It may well be the end of the road for BlackBerry Services for MTNL in the country, if a system to legally intercept them is not installed by the end of this month. The Department of Telecommunications has reportedly asked state-run operator MTNL to see to it that such a system is put in place, else the services will face a shut down from March 1.
Reports have emerged that the DoT informed MTNL Chairman-cum-Managing Director A K Garg that if BlackBerry did not agree to the department's norms, it will have to face a shut down.
In November last year, the department had asked all telecom operators to install a mechanism that would enable it to legally intercept BlackBerry Services. They were given time till end of December 2012 to do so, failure of which would cause the services to shut down. Despite the telcos seeking additional time, DoT stood its ground. Then in December last year, major telcos in the country, including Bharti Airtel and Tata, agreed to put in place systems to legally intercept BlackBerry Services. The telcos installed the software for providing real-time interception of all facilities to the security agencies.
Have to meet DoT's norms, or face a shutdown (Image credit: Getty Images)
Vodafone and Tata reportedly were among the first telcos to comply with the DoT and were followed by Airtel, which affirmed with the body it was ready for testing the equipment.
A letter that the DoT had written to MTNL reads thus: “It is understood that MTNL is yet not ready with the proposed deployment of BlackBerry interception solution. It is, therefore, requested that the Blackberry interception solution may kindly be deployed on or before February 28 otherwise DoT may be constrained to asked to restrain the services offered by MTNL.”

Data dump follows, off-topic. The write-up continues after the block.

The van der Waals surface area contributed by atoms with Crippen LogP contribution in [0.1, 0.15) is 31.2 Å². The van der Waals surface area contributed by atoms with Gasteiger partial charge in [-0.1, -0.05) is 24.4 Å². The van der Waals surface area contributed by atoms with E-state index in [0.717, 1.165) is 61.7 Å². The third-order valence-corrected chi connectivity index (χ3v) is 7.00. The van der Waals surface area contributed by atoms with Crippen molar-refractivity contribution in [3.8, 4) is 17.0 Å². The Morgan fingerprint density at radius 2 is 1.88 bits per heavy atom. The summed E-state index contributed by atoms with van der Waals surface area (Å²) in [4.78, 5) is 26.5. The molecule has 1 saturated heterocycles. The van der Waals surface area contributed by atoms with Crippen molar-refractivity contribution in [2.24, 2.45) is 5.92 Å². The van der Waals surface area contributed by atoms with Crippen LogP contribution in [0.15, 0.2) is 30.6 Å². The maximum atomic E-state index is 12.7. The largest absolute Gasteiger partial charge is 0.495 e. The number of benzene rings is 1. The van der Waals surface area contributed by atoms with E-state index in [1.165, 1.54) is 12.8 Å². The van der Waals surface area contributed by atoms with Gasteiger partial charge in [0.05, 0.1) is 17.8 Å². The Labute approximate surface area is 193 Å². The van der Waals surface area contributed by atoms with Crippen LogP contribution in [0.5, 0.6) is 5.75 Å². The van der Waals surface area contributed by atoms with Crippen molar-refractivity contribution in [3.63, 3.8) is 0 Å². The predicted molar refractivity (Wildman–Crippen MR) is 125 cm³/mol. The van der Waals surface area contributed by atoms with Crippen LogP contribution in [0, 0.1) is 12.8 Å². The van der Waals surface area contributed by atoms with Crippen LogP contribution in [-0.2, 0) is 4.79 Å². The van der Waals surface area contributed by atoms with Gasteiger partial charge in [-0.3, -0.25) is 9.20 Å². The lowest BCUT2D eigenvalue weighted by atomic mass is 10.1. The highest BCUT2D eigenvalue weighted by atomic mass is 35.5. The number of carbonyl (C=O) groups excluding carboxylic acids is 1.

BlackBerry had previously been in talks with the DoT over the interception of communication exchanged using BlackBerry Services, which are encrypted. RIM was asked to provide resolution and web-browsing requirements pertaining to BlackBerry Internet Services, in consultation with telcos and their interception vendors. Subsequently, the company agreed to install its server in Mumbai.
The DoT stated that despite detailed discussions with RIM, the telcos had not deployed the interception solution. A note issued by the government body added “…therefore, we may ask all the TSPs to comply with the Blackberry Interception requirement by December 31, 2012.” It also mentioned that all telcos barring MTNL had responded.
Blackberry met the requirements of the probe agencies after its services were red-flagged for security issues, as it was found that the content found on interception was encrypted and not in a readable format.
The company had earlier reiterated that it could not provide access to its enterprise email and messaging services as it did not possess the encryption keys for it, which are in the control of its corporate clients. Security agencies in the country found it difficult to monitor the brand's popular messaging service, BlackBerry Messenger (BBM), owing to its encrypted nature. For over three years, the security agencies in the country have been trying to get the company to install local servers so they could access and monitor the stream of messages going back and forth to implement better security in the country.
Publish date: February 21, 2013 10:22 am| Modified date: December 19, 2013 8:46 am